- Biblical Response: Singing psalms is commanded, not playing instruments. Yet Scripture permits and records using instruments skillfully to the Lord (Ps. 33:2-3, 1 Cor. 14:26).
Concern: “Drums are disruptive loud noise, not sacred music.”
- Biblical Response: Without distinguishing sounds, any instrument can become noise. Drums and cymbals produced a unified “sound” in temple worship (2 Chron. 5:12-13).
Concern: “Drums beat out repetitive rhythms rather than melodic tunes for singing.”
- Biblical response: Both rhythm and melody come from God. Jesus spoke in rhythmic poetic patterns. Instruments provide accompaniment and energy for singing, as harps and lyres did for temple psalms.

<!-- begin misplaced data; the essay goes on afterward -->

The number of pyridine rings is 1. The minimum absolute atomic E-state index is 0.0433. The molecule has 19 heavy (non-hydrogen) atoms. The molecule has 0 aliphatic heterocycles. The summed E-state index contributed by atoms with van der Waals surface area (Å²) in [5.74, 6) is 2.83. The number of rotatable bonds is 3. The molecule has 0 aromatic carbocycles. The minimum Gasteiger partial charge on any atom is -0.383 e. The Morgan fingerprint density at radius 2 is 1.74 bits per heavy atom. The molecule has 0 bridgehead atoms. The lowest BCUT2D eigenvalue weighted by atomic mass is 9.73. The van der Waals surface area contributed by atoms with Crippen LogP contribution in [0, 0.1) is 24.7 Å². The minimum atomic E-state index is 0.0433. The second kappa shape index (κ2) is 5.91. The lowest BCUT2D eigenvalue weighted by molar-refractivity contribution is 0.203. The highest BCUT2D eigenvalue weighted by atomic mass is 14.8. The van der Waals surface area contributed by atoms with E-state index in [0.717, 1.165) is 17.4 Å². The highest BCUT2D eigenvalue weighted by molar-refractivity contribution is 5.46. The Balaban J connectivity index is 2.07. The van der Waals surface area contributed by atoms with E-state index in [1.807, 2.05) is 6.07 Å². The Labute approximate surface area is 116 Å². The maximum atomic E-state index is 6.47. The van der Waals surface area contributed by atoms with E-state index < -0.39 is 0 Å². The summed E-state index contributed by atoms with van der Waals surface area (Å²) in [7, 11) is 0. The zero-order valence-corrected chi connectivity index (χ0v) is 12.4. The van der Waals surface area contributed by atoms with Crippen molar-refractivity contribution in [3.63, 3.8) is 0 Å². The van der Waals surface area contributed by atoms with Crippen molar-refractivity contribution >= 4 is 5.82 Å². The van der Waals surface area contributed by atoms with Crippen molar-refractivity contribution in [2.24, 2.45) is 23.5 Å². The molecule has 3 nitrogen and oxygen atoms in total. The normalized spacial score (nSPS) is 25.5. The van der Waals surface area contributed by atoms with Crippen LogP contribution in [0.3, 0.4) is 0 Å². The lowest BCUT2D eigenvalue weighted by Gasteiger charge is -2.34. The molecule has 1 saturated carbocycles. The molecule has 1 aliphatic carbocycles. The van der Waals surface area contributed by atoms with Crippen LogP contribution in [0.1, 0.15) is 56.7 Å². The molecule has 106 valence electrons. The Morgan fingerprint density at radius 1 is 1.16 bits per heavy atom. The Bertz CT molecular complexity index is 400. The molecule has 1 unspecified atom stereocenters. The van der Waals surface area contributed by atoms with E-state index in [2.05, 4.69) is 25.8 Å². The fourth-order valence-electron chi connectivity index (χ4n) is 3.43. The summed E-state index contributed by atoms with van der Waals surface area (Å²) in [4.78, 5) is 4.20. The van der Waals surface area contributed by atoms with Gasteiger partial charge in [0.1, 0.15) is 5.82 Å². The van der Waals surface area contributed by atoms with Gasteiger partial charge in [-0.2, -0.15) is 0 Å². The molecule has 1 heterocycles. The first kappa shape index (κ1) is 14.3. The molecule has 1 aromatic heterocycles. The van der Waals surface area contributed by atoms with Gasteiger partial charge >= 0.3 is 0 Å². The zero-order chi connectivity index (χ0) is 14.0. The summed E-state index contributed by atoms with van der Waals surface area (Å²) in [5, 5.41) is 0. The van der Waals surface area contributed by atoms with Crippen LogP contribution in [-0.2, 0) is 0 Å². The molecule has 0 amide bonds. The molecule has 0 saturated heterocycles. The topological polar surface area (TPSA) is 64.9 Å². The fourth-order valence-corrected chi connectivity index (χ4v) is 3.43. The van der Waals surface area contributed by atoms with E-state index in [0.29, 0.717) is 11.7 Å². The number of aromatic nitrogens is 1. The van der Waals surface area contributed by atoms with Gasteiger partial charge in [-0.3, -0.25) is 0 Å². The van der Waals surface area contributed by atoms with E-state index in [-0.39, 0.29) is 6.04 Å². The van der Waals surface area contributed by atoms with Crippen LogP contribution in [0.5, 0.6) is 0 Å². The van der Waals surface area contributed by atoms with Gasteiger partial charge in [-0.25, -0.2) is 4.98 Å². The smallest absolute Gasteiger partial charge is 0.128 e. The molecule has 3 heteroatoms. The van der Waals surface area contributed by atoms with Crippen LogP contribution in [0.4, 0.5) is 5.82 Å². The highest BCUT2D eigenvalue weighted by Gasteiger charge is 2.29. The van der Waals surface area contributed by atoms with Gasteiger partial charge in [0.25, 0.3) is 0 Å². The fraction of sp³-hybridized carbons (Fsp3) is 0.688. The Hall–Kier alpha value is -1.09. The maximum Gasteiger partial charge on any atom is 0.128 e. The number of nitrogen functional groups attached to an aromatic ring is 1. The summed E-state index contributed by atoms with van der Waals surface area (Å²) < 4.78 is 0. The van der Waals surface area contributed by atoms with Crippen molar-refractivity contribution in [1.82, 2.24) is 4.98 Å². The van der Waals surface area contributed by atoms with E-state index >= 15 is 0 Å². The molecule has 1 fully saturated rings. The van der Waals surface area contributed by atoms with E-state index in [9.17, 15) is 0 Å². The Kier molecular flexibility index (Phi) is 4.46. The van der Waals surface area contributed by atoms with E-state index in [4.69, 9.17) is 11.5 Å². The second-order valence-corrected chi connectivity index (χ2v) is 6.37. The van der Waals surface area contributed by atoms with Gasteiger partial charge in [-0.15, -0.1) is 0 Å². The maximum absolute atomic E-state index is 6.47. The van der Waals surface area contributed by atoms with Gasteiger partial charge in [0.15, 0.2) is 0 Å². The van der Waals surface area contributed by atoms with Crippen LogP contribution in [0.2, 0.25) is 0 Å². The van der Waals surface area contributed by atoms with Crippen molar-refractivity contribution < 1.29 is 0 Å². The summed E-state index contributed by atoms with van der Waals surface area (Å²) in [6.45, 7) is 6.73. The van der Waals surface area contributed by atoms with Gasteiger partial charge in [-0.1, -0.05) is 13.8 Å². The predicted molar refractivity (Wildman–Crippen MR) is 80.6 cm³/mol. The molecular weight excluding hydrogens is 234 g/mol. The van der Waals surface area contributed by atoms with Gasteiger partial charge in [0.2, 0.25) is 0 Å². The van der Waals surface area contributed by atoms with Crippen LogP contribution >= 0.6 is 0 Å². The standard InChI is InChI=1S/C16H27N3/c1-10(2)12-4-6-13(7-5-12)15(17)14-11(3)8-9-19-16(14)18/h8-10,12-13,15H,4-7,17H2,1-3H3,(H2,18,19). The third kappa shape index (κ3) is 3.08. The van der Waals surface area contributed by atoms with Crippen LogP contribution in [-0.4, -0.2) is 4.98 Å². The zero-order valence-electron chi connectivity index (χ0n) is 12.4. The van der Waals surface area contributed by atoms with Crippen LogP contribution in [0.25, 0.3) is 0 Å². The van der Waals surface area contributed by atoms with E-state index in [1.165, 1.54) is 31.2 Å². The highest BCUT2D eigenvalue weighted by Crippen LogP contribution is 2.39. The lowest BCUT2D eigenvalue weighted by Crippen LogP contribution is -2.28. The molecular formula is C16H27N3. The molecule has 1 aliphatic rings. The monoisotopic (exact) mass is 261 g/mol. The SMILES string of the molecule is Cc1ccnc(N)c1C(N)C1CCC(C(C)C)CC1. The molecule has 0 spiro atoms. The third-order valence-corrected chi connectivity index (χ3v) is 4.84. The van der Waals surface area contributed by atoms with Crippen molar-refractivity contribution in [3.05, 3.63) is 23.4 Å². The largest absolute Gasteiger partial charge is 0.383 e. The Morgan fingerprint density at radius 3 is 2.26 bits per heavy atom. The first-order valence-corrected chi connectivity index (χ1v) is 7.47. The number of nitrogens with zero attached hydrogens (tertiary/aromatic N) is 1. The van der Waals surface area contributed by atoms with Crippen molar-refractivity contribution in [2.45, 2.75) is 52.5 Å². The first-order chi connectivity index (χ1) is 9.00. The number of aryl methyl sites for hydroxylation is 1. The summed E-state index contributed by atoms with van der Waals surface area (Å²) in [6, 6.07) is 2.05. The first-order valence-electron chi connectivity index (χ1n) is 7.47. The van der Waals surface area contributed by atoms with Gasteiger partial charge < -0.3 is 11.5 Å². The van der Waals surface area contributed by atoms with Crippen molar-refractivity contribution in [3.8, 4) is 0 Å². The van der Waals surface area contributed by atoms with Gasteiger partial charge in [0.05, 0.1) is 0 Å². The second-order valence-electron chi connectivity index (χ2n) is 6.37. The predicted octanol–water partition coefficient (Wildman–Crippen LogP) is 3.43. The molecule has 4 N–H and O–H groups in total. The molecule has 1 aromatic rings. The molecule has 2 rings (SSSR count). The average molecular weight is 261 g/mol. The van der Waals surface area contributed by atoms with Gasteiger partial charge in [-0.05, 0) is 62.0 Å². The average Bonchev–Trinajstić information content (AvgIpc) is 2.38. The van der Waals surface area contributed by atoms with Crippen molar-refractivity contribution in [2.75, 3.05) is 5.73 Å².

Concern: “Drums are not needed because the early church didn’t use them.”
- Biblical Response: Early church fathers mention using instruments in worship. Lack of controversy over instruments possibly means they were unquestioned in the first century. Singing was a capella to differentiate from pagan ritual music, not due to anything unholy about instruments themselves.
Concern: “Any music that attracts attention to itself is wrong, drums make a show.”
- Biblical Response: The attention test is valid, but drums were prominently heard in worship processions to the ark and temple. They should direct attention to spiritual things and emphasize lyrics, not entertain to draw attention to musicians.